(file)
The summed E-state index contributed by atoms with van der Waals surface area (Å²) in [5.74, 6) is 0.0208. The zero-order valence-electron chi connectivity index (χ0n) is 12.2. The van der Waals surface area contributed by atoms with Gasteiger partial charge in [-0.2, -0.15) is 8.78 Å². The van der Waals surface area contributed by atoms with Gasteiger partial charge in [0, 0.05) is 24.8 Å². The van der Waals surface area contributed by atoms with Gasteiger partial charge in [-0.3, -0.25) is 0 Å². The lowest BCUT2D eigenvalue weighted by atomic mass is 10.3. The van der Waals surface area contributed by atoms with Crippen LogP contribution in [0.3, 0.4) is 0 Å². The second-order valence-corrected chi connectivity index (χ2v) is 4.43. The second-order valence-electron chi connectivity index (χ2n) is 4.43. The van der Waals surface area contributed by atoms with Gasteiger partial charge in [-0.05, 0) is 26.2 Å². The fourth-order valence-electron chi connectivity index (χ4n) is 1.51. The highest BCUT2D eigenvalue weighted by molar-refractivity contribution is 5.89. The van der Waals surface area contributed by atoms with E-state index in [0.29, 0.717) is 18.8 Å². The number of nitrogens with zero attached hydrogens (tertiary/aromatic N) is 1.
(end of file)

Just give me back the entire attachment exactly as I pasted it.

The summed E-state index contributed by atoms with van der Waals surface area (Å²) in [5.74, 6) is 0.0208. The zero-order valence-electron chi connectivity index (χ0n) is 12.2. The van der Waals surface area contributed by atoms with Gasteiger partial charge in [-0.2, -0.15) is 8.78 Å². The van der Waals surface area contributed by atoms with Gasteiger partial charge in [0, 0.05) is 24.8 Å². The van der Waals surface area contributed by atoms with Gasteiger partial charge in [-0.3, -0.25) is 0 Å². The lowest BCUT2D eigenvalue weighted by atomic mass is 10.3. The van der Waals surface area contributed by atoms with Crippen LogP contribution in [0.3, 0.4) is 0 Å². The second-order valence-corrected chi connectivity index (χ2v) is 4.43. The second-order valence-electron chi connectivity index (χ2n) is 4.43. The van der Waals surface area contributed by atoms with Gasteiger partial charge in [-0.05, 0) is 26.2 Å². The fourth-order valence-electron chi connectivity index (χ4n) is 1.51. The highest BCUT2D eigenvalue weighted by molar-refractivity contribution is 5.89. The van der Waals surface area contributed by atoms with E-state index in [0.29, 0.717) is 18.8 Å². The number of nitrogens with zero attached hydrogens (tertiary/aromatic N) is 1.